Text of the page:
Jessica’s search leads her to the wilderness, where she meets another, older Hernán Bedoya (Elkin Díaz), this one claiming to have lived a thousand years. He says he remembers everything he has ever seen and heard. “We worked for months on that scene,” Apichatpong tells Jordan Cronk in Cinema Scope. “Often we thought we had gotten it, but when we watched the film from the beginning, it didn’t work. I wanted it to be silent at one point. Then I wrote a new script just for that one scene during post-production.” For Ryan Swen at In Review Online, “this last hour is one of the most extraordinary, focused, and sustained sequences of the past decade, a slow unfurling of personal and national pasts that intermingle and mutate, conveyed via the most entrancing of means.”
Memoria “mines the subterranean,” writes Leonardo Goi in the Notebook, and “the accumulation of memories, their suppression and excavation, functions as a metaphor for people’s burial of histories, a theme nowhere more topical and tragic than in Colombia, a country ravaged by an internal conflict between paramilitaries, guerrillas, and armed forces that’s spanned the last seventy years.”
Throughout much of the shoot, Giovanni Marchini Camia, one of the cofounders of Fireflies Press, was on the set in Colombia. In his conversation with Nicolas Rapold, he talks about Swinton’s engagement with the project. Years before, she was to have had a role in Cemetery of Splendour (2015), but both she and Apichatpong agreed that her presence would have been too distracting. On Memoria, the director and actor cocreated Jessica from the ground up, and Swinton’s involvement carried on through the latter stages of the realization of the film. She would look through the camera lens, says Marchini Camia, and take measure of the mise-en-scène before placing herself within it. Ryan Swen finds that Swinton’s “signature, slightly alien presence, which has admittedly run the risk of parody in recent years, is wondrously molded by Apichatpong.”
Fireflies has released a book, Memoria, that Blake Williams, writing for Filmmaker, finds has “helped lead me deeper in the film’s universe. It’s a scrapbook of sorts (and tries to look like one, too), including cutouts from an early 2018 detailed synopsis (when Jessica was instead named Erika, and the ending was more overtly spiritual), as well as tons of set photos, a later draft of the script in proper formatting and scans of archival documents presumably consulted for research. As the book confirms, the film is a well that sustains deeper immersion, its mysteries still intact.”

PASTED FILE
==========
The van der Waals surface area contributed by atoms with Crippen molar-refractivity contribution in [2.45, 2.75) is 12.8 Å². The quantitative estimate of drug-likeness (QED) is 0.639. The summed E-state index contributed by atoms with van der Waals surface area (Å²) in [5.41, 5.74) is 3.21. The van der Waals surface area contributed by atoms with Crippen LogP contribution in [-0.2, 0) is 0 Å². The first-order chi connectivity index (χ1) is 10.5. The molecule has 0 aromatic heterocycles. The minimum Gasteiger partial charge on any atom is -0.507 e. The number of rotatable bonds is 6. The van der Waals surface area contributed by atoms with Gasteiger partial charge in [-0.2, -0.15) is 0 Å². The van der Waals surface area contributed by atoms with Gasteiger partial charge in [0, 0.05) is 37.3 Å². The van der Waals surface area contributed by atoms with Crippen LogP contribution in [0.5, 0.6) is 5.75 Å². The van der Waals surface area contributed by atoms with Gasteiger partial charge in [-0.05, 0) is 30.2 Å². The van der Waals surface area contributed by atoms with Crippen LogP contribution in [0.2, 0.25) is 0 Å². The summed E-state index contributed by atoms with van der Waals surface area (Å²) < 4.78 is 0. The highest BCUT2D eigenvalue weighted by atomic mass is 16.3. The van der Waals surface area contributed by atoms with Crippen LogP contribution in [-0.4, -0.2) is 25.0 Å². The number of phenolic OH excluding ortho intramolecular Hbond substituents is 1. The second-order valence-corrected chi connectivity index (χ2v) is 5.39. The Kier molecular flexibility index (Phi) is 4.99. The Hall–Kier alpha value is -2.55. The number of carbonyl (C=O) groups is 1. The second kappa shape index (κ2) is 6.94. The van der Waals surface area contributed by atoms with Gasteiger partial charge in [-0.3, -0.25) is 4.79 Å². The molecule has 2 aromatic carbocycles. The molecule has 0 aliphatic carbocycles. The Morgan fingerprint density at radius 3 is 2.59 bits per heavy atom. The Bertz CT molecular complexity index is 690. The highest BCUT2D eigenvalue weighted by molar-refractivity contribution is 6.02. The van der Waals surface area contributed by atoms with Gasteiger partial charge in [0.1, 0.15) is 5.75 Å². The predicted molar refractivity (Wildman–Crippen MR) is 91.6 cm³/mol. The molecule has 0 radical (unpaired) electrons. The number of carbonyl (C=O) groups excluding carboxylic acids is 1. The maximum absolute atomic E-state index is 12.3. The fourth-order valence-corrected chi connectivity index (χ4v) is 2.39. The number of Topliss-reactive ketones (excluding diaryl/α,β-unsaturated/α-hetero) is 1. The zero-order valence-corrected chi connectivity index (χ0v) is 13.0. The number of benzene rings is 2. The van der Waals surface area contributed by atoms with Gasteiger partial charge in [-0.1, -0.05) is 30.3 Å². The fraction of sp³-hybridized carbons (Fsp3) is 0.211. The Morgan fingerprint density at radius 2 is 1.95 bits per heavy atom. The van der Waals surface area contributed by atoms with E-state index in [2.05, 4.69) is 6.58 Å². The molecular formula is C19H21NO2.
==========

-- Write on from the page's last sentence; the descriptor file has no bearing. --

To dip into that well, we’ll have to see it first, and most of us will be more than happy to wait our turn. Like Scott Tobias, the New York Times’ A. O. Scott is slightly amused and maybe a little irritated that Neon’s distribution plans have sparked “a predictable kerfuffle on Film Twitter, whose denizens like nothing better than a heated argument about a movie very few people have seen.” How, Scott wonders, has moviegoing, “a quintessentially democratic cultural activity,” become “reclassified as a snobbish, specialized fetish? The answer, I think, is a form of pseudo-populist techno-triumphalism that takes what seems to be the easiest mode of consumption as, by definition, the most progressive.” But Scott finds “something beautiful, even utopian in the idea that another way of looking is possible, that habits can be broken. That we might have to go find movies out in the world, where they are looking for us.”